Jerome Hayes bears a resemblance to his brother–Jermaurice Sieron Hayes–and that resemblance led to Jerome losing over a year and a half of freedom.
Even though police had evidence that pointed to Jermaurice, Jerome had passed a polygraph, and had alibis for many of the crimes he’d allegedly committed, police still kept him in jail without bond.
A Times-Union investigation found Jerome’s case included holes in documentation about how he became the target suspect, failure by a prosecutor to turn over evidence in compliance with a court order, inaccurate statements by a prosecutor and at least two violations of police policy. There was also a revolving door of defense attorneys that contributed to at least a five-month slowdown in the case.
As the case started falling apart, one of the detectives would question why Jerome was still behind bars and a prosecutor would tell a detective she thought Jermaurice committed the crimes. Both occurred more than a year before Jerome was ultimately released.
“It’s a shame that Jerome had to go through this,” James Boyle, one of Jerome’s lawyers, told the paper. “He’s not an angel. He’s had some run-ins with the cops in the past. But for him to have been put in this situation and held in custody for 19 months — it’s a shame.”
[tweet_box]Black Man Had Alibi and Passed Polygraph, but Still Spent 589 Days in Jail[/tweet_box]
Jerome’s incarceration stemmed from cell phone robberies, all of which were connected to at least one of the three emails: email@example.com, firstname.lastname@example.org and Jermauricehayes17@gmail.com.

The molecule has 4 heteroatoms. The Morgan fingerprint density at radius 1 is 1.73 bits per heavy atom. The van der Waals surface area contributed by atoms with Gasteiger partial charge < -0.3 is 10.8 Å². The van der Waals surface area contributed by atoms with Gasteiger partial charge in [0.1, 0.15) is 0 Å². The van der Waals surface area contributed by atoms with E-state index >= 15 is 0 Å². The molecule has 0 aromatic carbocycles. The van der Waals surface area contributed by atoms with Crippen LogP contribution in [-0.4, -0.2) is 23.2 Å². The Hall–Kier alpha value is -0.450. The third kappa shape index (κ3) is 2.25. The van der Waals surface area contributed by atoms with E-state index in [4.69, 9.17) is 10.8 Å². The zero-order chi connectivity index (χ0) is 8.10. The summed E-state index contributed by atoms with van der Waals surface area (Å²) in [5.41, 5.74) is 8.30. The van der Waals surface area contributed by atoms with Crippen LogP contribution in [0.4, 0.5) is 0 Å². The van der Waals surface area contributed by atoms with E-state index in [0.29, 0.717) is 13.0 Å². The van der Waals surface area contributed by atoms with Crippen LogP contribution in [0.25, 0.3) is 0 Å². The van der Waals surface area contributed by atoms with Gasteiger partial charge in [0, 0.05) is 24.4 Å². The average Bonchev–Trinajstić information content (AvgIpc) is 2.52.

If you recall, the last two emails have at least the first name of Jerome’s brother–Jermaurice. Instead, however, the names led police to Jerome, thinking that the names were a mix of Jerome’s first name, as well as his middle name–Maurice.
At that point, Jerome became the prime target. Three victims identified Jerome, who bears a strong resemblance to his brother–Jermaurice. Police, however, did not include photos of Jermaurice in the photo-line up.
A warrant was issued for Jerome’s arrest, and the new father, who was working two jobs at the time, lost everything.
“I got a brother. He look just like me,” Jerome said when he was questioned by investigators about the robberies.
“We’re not going to buy this crap about your brother this, your brother that,” a detective tells him. “Because we have proof that it was you.”
The detective tells the 21 year old that he should be ashamed of himself for trying to blame his younger brother for the crime.
At one point, the detective offered to show a picture of Jerome’s brother to a victim, but was told by a prosecutor to “hold off.”
Jerome’s girlfriend, who also worked at the Steak ‘n Shake with him, got evidence from their employer that Jerome was clocked in at work during three of the five robberies. That hard evidence didn’t sway prosecutors though.
Prosecutors also told Jerome to take a polygraph, “And if you take it and pass it, we’ll let you go.” Jerome passed. They kept him in jail without bond.
Jerome was eventually let go after spending 589 days in jail and an in-person line-up, where one victim identified Jermaurice as her assailant and another victim couldn’t decide between the two brothers.